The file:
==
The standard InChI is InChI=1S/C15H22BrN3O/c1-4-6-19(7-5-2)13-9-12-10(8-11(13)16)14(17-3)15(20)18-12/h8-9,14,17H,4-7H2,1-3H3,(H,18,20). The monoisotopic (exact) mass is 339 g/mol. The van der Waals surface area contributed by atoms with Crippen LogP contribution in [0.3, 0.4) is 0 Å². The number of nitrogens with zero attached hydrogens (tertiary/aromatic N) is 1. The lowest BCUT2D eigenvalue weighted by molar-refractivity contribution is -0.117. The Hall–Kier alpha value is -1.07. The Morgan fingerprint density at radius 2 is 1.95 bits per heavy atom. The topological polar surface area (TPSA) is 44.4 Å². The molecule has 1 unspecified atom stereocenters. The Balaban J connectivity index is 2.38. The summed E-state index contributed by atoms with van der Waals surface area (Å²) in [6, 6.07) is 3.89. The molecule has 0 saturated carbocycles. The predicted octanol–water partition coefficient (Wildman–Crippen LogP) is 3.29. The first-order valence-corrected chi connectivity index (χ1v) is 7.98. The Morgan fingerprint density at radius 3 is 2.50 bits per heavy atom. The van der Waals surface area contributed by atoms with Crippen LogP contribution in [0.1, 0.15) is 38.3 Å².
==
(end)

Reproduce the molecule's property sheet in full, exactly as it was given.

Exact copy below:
The standard InChI is InChI=1S/C15H22BrN3O/c1-4-6-19(7-5-2)13-9-12-10(8-11(13)16)14(17-3)15(20)18-12/h8-9,14,17H,4-7H2,1-3H3,(H,18,20). The monoisotopic (exact) mass is 339 g/mol. The van der Waals surface area contributed by atoms with Crippen LogP contribution in [0.3, 0.4) is 0 Å². The number of nitrogens with zero attached hydrogens (tertiary/aromatic N) is 1. The lowest BCUT2D eigenvalue weighted by molar-refractivity contribution is -0.117. The Hall–Kier alpha value is -1.07. The Morgan fingerprint density at radius 2 is 1.95 bits per heavy atom. The topological polar surface area (TPSA) is 44.4 Å². The molecule has 1 unspecified atom stereocenters. The Balaban J connectivity index is 2.38. The summed E-state index contributed by atoms with van der Waals surface area (Å²) in [6, 6.07) is 3.89. The molecule has 0 saturated carbocycles. The predicted octanol–water partition coefficient (Wildman–Crippen LogP) is 3.29. The first-order valence-corrected chi connectivity index (χ1v) is 7.98. The Morgan fingerprint density at radius 3 is 2.50 bits per heavy atom. The van der Waals surface area contributed by atoms with Crippen LogP contribution in [0.1, 0.15) is 38.3 Å².